As the board of trustees for New Jersey After 3 hammers out details with the government about its role in creating statewide after-school programming, CEO Mark Valli is turning what had been a bleak situation into an opportunity to innovate.
“We have a lot of details to work out,” Valli said. “Now there’s an opportunity not just to rescue New Jersey After 3 … there’s a broader picture here to utilize federal dollars to create innovative expanded learning time opportunities in ways that have never been done before. This has huge national implications if we’re successful here, and I think we will be.”
The Chris Christie administration announced Monday that New Jersey After 3 would be integrated into the state’s No Child Left Behind waiver application through implementation of extended learning time programs.
Valli said the organization is working with its core private donors to raise bridge funding until the federal funding is approved. He said the organization once had a budget of $17 million annually, allowing it to work with 17,000 students, but as the organization is sustained without doing any programming in the immediate future, the operating budget currently is less than $1 million.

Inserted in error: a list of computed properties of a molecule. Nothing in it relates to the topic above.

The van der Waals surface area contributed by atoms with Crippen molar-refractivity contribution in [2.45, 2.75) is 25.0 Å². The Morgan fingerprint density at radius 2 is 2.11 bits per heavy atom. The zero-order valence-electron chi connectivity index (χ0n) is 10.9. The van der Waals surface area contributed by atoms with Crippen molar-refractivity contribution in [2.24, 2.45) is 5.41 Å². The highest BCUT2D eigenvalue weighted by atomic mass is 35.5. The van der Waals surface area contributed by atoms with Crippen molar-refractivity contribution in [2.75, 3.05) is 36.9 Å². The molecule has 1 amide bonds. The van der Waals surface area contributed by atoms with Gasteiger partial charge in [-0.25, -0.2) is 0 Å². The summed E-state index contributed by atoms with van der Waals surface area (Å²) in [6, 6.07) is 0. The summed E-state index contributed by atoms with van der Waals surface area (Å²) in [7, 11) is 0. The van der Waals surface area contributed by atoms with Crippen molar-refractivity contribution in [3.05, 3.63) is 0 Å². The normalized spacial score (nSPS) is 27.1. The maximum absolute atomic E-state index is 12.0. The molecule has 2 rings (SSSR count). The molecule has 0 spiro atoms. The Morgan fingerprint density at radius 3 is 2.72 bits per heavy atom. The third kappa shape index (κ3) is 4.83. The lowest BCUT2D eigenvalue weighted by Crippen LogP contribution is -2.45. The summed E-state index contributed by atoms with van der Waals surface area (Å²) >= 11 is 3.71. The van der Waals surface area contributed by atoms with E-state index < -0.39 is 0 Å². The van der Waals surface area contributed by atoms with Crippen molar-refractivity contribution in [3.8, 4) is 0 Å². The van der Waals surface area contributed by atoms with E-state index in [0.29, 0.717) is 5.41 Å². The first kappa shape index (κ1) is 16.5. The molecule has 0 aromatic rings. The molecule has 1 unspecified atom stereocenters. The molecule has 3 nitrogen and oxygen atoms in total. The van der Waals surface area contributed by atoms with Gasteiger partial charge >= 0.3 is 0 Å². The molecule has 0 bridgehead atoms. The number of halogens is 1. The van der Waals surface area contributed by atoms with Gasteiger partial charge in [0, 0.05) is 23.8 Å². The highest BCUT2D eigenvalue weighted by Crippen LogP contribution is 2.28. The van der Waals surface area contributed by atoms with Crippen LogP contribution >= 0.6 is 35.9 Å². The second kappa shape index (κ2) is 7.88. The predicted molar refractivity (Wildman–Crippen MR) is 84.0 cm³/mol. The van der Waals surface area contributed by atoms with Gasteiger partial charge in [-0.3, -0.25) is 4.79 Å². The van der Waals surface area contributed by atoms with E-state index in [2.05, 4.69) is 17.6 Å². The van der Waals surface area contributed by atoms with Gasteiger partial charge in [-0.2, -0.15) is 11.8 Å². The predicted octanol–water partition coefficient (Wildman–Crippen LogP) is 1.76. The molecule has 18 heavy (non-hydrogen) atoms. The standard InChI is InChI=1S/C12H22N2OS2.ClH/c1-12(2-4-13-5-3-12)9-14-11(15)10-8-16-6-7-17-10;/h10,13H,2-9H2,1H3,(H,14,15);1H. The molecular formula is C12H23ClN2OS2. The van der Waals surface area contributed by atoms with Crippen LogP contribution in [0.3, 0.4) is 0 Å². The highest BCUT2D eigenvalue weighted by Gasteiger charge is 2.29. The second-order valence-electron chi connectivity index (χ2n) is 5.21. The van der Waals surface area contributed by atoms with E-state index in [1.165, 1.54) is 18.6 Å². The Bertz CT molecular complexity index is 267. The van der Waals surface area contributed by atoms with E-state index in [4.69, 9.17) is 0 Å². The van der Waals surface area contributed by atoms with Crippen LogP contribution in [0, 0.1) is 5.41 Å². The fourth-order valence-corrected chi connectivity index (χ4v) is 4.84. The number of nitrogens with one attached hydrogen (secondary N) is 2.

But its efforts haven’t been without support. “Ralph Izzo once told me PSEG‘s support for New Jersey After 3 is enlightened self-interest for two reasons,” Valli said of the utility’s chairman and CEO. PSEG, Izzo told Valli, will be looking to hire the program’s eighth-graders in four or five years, and current employees can take advantage of the after-school support for their own children.
Valli said the waiver process helps make federal funds more readily available, but up until now, there had not been a statewide coordination of using those funds in extended learning time programs. “Having a statewide entity to help coordinate those funds in some sort of logical fashion is what we really need,” he said.